I believe the Bible says that homosexuality is a sin. But nowhere does this give me the right to be a jerk to others on the topic – or on any other topic for that matter! I sum up my stance on morality this way: “I believe there is a God who created us and gave us his law. I believe that following God and keeping his law is the best way to honor him and live at peace in this life. However, I recognize that there are those who do not believe in this God or who have varying interpretations of his law. I cannot force them to agree with me, neither should I try. Even though I believe that one day He will judge everyone, including me, for what they have done in this life, I am not God so I will not judge you. I stand no better than anyone else in that judgment, for all have sinned. I will strive to show everyone the same love and courtesy regardless of their belief, race, creed, sexual orientation, gender or any other factor.”
For some reason many conservatives seem to have forgotten that there is nothing about homosexuality that elevates it above other sins. God is displeased with all of man’s sin including homosexuality, sexual impurity, divorce, adultery, rebellion, fraud, violence, greed, lust, malice, anger, hate and self-righteousness. If we were to go around hating law breakers, we would go around hating everyone. This is not the message of the gospel! “The Son of Man did not come to condemn the world, but that the world through him might be saved.” A self-righteous and hateful attitude toward sinners of any kind is not God honoring. It is sin.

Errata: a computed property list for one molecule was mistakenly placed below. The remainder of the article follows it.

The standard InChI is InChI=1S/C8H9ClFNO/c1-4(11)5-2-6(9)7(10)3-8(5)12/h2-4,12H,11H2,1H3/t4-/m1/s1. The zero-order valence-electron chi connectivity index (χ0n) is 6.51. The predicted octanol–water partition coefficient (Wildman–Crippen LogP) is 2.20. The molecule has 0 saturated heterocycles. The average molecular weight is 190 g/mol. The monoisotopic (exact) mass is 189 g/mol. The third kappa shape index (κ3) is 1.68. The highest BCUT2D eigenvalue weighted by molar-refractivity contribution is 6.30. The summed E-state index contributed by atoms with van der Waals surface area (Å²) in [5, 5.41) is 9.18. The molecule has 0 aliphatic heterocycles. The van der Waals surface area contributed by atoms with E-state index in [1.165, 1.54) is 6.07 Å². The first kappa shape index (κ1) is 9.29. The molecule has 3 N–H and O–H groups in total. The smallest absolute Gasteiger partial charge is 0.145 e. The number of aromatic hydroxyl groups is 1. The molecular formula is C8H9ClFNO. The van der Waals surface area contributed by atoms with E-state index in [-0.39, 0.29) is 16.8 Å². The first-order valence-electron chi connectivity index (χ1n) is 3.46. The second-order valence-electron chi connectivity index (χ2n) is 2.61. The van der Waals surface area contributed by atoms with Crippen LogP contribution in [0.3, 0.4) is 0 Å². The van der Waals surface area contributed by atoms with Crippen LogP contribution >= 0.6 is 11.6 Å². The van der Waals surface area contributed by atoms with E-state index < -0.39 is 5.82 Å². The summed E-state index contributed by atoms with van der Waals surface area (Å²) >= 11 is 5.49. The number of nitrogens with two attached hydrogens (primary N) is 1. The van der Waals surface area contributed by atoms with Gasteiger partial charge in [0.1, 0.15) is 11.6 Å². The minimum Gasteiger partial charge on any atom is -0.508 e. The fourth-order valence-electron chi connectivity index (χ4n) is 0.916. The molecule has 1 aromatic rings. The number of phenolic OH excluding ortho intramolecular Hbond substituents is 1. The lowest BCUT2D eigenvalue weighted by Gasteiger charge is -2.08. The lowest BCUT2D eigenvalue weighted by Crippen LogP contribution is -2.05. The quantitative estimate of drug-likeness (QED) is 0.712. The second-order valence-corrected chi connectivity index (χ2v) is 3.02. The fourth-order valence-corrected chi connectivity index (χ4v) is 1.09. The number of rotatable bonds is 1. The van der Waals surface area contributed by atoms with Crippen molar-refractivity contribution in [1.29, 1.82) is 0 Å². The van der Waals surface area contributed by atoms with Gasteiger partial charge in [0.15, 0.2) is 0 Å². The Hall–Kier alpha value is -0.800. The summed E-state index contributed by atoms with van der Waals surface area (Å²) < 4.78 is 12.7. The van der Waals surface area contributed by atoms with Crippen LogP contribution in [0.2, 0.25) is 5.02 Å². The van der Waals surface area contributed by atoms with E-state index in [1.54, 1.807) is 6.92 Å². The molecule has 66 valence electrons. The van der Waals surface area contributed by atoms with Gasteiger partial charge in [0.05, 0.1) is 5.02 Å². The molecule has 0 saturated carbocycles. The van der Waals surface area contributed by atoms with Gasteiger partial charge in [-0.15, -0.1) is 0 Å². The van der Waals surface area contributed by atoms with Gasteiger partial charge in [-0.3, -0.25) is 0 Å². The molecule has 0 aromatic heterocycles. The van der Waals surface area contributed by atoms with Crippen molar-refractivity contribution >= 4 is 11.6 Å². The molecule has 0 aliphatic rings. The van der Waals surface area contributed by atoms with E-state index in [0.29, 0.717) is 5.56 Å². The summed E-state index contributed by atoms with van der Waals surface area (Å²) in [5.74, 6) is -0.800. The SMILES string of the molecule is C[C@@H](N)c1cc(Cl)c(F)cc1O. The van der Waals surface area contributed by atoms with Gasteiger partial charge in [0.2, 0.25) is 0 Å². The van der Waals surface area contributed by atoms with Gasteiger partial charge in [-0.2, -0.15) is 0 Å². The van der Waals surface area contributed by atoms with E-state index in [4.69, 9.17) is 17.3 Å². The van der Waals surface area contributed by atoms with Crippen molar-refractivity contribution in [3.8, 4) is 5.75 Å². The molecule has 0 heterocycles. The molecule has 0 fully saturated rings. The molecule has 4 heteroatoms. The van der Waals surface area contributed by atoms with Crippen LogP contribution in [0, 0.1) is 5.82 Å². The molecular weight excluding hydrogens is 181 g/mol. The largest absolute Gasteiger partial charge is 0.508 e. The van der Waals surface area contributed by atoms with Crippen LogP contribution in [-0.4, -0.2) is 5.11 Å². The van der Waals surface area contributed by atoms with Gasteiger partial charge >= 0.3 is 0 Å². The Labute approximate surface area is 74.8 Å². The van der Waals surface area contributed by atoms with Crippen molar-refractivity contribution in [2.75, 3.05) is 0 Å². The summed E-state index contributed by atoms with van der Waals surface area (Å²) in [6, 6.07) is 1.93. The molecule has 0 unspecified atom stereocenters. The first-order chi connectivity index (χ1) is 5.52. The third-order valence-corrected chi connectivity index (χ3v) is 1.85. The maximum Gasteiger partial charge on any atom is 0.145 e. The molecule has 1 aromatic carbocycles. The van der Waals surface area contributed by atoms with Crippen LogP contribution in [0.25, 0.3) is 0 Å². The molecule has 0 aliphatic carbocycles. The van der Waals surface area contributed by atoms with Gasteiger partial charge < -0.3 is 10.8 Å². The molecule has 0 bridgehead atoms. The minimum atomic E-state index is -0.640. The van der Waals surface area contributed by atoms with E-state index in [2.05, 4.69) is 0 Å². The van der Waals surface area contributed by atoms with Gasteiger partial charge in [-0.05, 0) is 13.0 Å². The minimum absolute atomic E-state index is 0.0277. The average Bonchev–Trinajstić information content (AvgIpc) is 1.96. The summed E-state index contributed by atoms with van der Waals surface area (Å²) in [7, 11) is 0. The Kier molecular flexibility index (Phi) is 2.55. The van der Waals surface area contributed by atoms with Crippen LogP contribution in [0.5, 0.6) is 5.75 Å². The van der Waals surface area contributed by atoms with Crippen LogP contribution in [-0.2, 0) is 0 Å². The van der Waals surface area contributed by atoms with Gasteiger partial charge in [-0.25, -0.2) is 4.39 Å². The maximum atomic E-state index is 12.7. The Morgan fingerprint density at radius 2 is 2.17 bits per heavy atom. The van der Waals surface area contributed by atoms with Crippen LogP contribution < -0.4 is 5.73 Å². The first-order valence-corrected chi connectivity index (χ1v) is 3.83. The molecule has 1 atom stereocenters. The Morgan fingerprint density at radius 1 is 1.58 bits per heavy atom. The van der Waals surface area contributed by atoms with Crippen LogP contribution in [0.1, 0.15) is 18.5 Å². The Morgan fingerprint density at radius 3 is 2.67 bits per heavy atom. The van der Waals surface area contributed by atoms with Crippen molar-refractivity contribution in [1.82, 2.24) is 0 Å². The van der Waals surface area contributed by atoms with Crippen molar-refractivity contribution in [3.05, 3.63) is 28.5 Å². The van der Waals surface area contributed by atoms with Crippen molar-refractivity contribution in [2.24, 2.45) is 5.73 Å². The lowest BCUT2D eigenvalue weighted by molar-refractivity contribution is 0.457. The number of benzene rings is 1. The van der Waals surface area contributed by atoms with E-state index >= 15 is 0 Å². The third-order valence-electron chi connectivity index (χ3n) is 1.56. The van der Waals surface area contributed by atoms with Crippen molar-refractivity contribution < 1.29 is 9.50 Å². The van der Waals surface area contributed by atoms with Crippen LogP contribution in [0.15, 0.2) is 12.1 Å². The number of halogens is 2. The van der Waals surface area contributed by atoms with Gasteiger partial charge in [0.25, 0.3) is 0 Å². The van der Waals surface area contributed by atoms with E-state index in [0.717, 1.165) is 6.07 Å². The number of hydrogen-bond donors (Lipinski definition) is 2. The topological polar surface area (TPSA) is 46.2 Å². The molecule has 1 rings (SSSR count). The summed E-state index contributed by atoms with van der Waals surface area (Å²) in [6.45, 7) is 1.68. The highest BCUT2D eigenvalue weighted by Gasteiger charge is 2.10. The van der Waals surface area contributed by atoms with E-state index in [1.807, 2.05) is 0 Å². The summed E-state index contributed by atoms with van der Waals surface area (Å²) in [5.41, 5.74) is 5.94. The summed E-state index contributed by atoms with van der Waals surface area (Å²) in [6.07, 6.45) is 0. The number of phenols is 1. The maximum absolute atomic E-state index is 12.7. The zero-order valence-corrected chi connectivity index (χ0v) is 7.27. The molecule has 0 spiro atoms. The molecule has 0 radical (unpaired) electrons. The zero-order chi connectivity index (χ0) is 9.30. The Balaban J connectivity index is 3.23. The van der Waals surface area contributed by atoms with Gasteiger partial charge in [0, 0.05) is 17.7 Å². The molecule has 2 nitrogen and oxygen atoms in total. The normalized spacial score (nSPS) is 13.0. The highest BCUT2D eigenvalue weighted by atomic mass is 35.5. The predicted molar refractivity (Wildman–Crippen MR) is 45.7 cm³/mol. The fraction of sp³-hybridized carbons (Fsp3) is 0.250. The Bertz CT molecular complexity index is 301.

But here’s the twist. I read Dan Cathy’s original statements and he did not come across as hate filled to me in any way. Sure he expressed an opinion of what he believes to be Biblical, but the most inflammatory remarks were when he said:
I think we are inviting God’s judgment on our nation when we shake our fist at Him and say, ‘We know better than you as to what constitutes a marriage,’ and I pray God’s mercy on our generation that has such a prideful, arrogant attitude to think that we have the audacity to define what marriage is about.